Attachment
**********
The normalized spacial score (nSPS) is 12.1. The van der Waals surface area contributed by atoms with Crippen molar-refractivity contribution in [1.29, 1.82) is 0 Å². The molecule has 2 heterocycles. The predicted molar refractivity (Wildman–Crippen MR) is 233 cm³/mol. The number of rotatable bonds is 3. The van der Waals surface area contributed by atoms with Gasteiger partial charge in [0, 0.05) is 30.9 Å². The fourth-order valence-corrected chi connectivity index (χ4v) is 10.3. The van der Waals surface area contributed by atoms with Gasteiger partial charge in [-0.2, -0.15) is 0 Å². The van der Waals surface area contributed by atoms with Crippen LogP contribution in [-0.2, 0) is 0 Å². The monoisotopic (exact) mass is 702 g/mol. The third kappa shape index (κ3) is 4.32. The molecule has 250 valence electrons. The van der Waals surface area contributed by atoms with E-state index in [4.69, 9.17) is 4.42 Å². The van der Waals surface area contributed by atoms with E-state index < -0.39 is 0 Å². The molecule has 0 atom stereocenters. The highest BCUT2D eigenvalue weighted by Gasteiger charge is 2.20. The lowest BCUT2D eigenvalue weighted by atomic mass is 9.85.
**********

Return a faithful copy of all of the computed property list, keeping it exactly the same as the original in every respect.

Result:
The normalized spacial score (nSPS) is 12.1. The van der Waals surface area contributed by atoms with Crippen molar-refractivity contribution in [1.29, 1.82) is 0 Å². The molecule has 2 heterocycles. The predicted molar refractivity (Wildman–Crippen MR) is 233 cm³/mol. The number of rotatable bonds is 3. The van der Waals surface area contributed by atoms with Gasteiger partial charge in [0, 0.05) is 30.9 Å². The fourth-order valence-corrected chi connectivity index (χ4v) is 10.3. The van der Waals surface area contributed by atoms with Gasteiger partial charge in [-0.2, -0.15) is 0 Å². The van der Waals surface area contributed by atoms with Crippen LogP contribution in [-0.2, 0) is 0 Å². The monoisotopic (exact) mass is 702 g/mol. The third kappa shape index (κ3) is 4.32. The molecule has 250 valence electrons. The van der Waals surface area contributed by atoms with E-state index in [4.69, 9.17) is 4.42 Å². The van der Waals surface area contributed by atoms with E-state index < -0.39 is 0 Å². The molecule has 0 atom stereocenters. The highest BCUT2D eigenvalue weighted by Gasteiger charge is 2.20. The lowest BCUT2D eigenvalue weighted by atomic mass is 9.85.